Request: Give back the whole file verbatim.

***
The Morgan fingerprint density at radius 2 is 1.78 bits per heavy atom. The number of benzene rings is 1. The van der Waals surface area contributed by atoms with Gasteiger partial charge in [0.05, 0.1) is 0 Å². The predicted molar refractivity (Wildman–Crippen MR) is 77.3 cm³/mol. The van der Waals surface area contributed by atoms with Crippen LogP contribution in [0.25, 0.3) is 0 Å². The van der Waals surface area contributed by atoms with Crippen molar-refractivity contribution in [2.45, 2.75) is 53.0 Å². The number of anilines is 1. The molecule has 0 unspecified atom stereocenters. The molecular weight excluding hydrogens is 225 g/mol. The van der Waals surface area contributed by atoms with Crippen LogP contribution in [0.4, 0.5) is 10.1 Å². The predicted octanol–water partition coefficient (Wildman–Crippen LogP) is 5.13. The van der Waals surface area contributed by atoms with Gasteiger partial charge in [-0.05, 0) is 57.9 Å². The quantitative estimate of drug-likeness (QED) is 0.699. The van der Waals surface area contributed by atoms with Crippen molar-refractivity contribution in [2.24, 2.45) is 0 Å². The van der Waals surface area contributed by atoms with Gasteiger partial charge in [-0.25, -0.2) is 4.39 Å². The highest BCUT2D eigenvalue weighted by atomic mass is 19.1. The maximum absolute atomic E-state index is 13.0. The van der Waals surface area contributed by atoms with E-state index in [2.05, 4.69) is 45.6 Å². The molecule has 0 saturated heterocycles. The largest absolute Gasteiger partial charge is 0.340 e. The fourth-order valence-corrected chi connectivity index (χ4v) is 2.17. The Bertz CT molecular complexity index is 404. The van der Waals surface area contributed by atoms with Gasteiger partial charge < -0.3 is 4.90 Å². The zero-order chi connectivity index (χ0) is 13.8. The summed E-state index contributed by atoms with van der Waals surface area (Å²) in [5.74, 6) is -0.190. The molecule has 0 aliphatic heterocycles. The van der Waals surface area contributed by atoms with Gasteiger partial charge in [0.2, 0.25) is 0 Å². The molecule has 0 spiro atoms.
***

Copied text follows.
The Morgan fingerprint density at radius 2 is 1.78 bits per heavy atom. The number of benzene rings is 1. The van der Waals surface area contributed by atoms with Gasteiger partial charge in [0.05, 0.1) is 0 Å². The predicted molar refractivity (Wildman–Crippen MR) is 77.3 cm³/mol. The van der Waals surface area contributed by atoms with Crippen LogP contribution in [0.25, 0.3) is 0 Å². The van der Waals surface area contributed by atoms with Crippen molar-refractivity contribution in [2.45, 2.75) is 53.0 Å². The number of anilines is 1. The molecule has 0 unspecified atom stereocenters. The molecular weight excluding hydrogens is 225 g/mol. The van der Waals surface area contributed by atoms with Crippen LogP contribution in [0.4, 0.5) is 10.1 Å². The predicted octanol–water partition coefficient (Wildman–Crippen LogP) is 5.13. The van der Waals surface area contributed by atoms with Gasteiger partial charge in [-0.05, 0) is 57.9 Å². The quantitative estimate of drug-likeness (QED) is 0.699. The van der Waals surface area contributed by atoms with Crippen molar-refractivity contribution in [2.24, 2.45) is 0 Å². The van der Waals surface area contributed by atoms with Gasteiger partial charge in [-0.25, -0.2) is 4.39 Å². The highest BCUT2D eigenvalue weighted by atomic mass is 19.1. The maximum absolute atomic E-state index is 13.0. The van der Waals surface area contributed by atoms with E-state index in [2.05, 4.69) is 45.6 Å². The molecule has 0 saturated heterocycles. The largest absolute Gasteiger partial charge is 0.340 e. The fourth-order valence-corrected chi connectivity index (χ4v) is 2.17. The Bertz CT molecular complexity index is 404. The van der Waals surface area contributed by atoms with Gasteiger partial charge < -0.3 is 4.90 Å². The zero-order chi connectivity index (χ0) is 13.8. The summed E-state index contributed by atoms with van der Waals surface area (Å²) in [5.74, 6) is -0.190. The molecule has 0 aliphatic heterocycles. The van der Waals surface area contributed by atoms with Gasteiger partial charge in [0.2, 0.25) is 0 Å². The molecule has 0 spiro atoms.